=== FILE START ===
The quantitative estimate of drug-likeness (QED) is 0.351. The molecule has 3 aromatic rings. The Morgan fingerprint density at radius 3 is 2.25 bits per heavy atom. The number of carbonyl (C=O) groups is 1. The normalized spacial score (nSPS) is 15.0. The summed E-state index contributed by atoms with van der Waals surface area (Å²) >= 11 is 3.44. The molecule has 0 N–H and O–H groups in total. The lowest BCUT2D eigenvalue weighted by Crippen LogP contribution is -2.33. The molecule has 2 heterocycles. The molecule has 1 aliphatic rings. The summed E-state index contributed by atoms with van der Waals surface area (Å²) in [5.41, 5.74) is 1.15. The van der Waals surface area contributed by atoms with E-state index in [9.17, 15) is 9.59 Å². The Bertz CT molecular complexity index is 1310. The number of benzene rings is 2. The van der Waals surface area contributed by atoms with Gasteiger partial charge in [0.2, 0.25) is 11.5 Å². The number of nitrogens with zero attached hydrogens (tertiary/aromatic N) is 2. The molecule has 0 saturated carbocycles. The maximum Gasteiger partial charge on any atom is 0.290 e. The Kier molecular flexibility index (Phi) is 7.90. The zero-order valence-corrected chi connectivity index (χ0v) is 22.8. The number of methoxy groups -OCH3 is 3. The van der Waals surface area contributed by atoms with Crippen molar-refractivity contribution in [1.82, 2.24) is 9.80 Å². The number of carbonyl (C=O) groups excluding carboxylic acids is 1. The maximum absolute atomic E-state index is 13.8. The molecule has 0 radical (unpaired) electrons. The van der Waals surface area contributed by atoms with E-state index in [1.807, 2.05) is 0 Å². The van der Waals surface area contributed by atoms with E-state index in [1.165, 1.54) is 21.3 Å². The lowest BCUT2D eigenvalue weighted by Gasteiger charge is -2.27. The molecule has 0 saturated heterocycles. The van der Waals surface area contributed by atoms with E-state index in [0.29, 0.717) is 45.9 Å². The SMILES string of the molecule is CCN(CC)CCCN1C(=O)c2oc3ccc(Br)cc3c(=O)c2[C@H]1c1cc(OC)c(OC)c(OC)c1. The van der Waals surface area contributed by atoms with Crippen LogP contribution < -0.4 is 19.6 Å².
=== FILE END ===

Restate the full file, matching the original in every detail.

The quantitative estimate of drug-likeness (QED) is 0.351. The molecule has 3 aromatic rings. The Morgan fingerprint density at radius 3 is 2.25 bits per heavy atom. The number of carbonyl (C=O) groups is 1. The normalized spacial score (nSPS) is 15.0. The summed E-state index contributed by atoms with van der Waals surface area (Å²) >= 11 is 3.44. The molecule has 0 N–H and O–H groups in total. The lowest BCUT2D eigenvalue weighted by Crippen LogP contribution is -2.33. The molecule has 2 heterocycles. The molecule has 1 aliphatic rings. The summed E-state index contributed by atoms with van der Waals surface area (Å²) in [5.41, 5.74) is 1.15. The van der Waals surface area contributed by atoms with E-state index in [9.17, 15) is 9.59 Å². The Bertz CT molecular complexity index is 1310. The number of benzene rings is 2. The van der Waals surface area contributed by atoms with Gasteiger partial charge in [0.2, 0.25) is 11.5 Å². The number of nitrogens with zero attached hydrogens (tertiary/aromatic N) is 2. The molecule has 0 saturated carbocycles. The maximum Gasteiger partial charge on any atom is 0.290 e. The Kier molecular flexibility index (Phi) is 7.90. The zero-order valence-corrected chi connectivity index (χ0v) is 22.8. The number of methoxy groups -OCH3 is 3. The van der Waals surface area contributed by atoms with Crippen molar-refractivity contribution in [1.82, 2.24) is 9.80 Å². The number of carbonyl (C=O) groups excluding carboxylic acids is 1. The maximum absolute atomic E-state index is 13.8. The molecule has 0 radical (unpaired) electrons. The van der Waals surface area contributed by atoms with E-state index in [1.807, 2.05) is 0 Å². The van der Waals surface area contributed by atoms with E-state index in [1.165, 1.54) is 21.3 Å². The lowest BCUT2D eigenvalue weighted by Gasteiger charge is -2.27. The molecule has 0 saturated heterocycles. The van der Waals surface area contributed by atoms with E-state index in [0.29, 0.717) is 45.9 Å². The SMILES string of the molecule is CCN(CC)CCCN1C(=O)c2oc3ccc(Br)cc3c(=O)c2[C@H]1c1cc(OC)c(OC)c(OC)c1. The van der Waals surface area contributed by atoms with Crippen LogP contribution < -0.4 is 19.6 Å².